Read an extract from Dr Jekyll and Mr Hyde Translated into Clear Modern English

Modern translation

I was born in the year 18— into a wealthy family. I had excellent talents and personal qualities and was, by nature, a hard worker. I was fond of being respected by wise and good people. Therefore, as you might imagine, everything was in place for my having an honourable and distinguished future. 

Indeed, my worst fault was a sort of impatient high spirits. This has made many people happy, but I found it very difficult to square that fault with my pompous wish to carry my head high, and to wear an unusually serious face when I was with other people. So it was that I concealed my pleasures. When I became old enough to think sensibly, to look around me and to see how far I had come in the world, I found that I was committed to a completely two-faced way of life.

Many men would have blatantly revealed that they were guilty of such poor behaviour as mine; but, because of the bright future that was ahead of me, I thought guiltily of my sins and hid them with an almost morbid[1] sense of shame. So, it was mainly the demanding nature of my ambitions that made me the man I am, rather than anything especially disgusting about my faults. Good and evil – which make up the dual nature of human beings – were divided in me by an even deeper division than there is in most men. For me, the division was between my ambition and my sins.

And so, I was driven to reflect deeply and constantly on the hard law of life: the root of religion – a major source of people’s distress. Although I was committed to having two natures, I was not a hypocrite: both sides of me were serious. I was myself when I put restraint to one side and plunged into shameful acts, and I was myself when I laboured by day to improve my knowledge or to help to lessen sorrow and suffering.

And it happened that the direction of my research – which had always been towards the mystical and the transcendental[1] – made me more aware of this war between the two parts of my nature. With every day – and from both the moral and intellectual sides of my intelligence – I drew steadily nearer to that truth which finally shipwrecked me: that a human being is not truly one, but truly two.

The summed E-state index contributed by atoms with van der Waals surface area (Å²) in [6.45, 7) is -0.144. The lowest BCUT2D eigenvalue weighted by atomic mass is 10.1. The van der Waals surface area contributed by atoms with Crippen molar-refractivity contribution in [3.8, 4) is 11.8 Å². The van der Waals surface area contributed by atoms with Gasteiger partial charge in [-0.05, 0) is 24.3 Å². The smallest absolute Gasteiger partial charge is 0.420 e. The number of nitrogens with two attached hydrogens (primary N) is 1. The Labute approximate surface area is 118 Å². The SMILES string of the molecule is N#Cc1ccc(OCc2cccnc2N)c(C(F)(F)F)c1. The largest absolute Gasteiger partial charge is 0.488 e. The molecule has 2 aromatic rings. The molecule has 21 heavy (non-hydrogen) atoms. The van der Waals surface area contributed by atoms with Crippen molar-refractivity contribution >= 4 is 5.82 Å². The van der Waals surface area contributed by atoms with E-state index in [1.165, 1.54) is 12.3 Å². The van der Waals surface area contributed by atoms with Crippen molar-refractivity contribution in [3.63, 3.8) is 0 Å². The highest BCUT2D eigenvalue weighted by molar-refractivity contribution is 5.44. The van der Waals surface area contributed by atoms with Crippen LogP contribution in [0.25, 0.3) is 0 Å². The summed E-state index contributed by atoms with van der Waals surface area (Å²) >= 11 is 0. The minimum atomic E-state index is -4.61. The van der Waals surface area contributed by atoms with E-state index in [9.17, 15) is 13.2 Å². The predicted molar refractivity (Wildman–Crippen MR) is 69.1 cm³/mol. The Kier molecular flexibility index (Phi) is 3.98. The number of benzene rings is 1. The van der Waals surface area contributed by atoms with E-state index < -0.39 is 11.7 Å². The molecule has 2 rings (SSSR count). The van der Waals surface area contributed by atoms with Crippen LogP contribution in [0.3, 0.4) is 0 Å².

[1] morbid – death-like




[2] transcendental – going beyond the laws of nature and physics

Stevenson’s original

I WAS born in the year 18— to a large fortune, endowed besides with excellent parts, inclined by nature to industry, fond of the respect of the wise and good among my fellow-men, and thus, as might have been supposed, with every guarantee of an honourable and distinguished future. And indeed the worst of my faults was a certain impatient gaiety of disposition, such as has made the happiness of many, but such as I found it hard to reconcile with my imperious desire to carry my head high, and wear a more than commonly grave countenance before the public. Hence it came about that I concealed my pleasures; and that when I reached years of reflection, and began to look round me and take stock of my progress and position in the world, I stood already committed to a profound duplicity of life. Many a man would have even blazoned such irregularities as I was guilty of; but from the high views that I had set before me, I regarded and hid them with an almost morbid sense of shame. It was thus rather the exacting nature of my aspirations than any particular degradation in my faults, that made me what I was and, with even a deeper trench than in the majority of men, severed in me those provinces of good and ill which divide and compound man’s dual nature. In this case, I was driven to reflect deeply and inveterately on that hard law of life, which lies at the root of religion and is one of the most plentiful springs of distress. Though so profound a double-dealer, I was in no sense a hypocrite; both sides of me were in dead earnest; I was no more myself when I laid aside restraint and plunged in shame, than when I laboured, in the eye of day, at the furtherance of knowledge or the relief of sorrow and suffering. And it chanced that the direction of my scientific studies, which led wholly towards the mystic and the transcendental, reacted and shed a strong light on this consciousness of the perennial war among my members. With every day, and from both sides of my intelligence, the moral and the intellectual, I thus drew steadily nearer to that truth, by whose partial discovery I have been doomed to such a dreadful shipwreck: that man is not truly one, but truly two.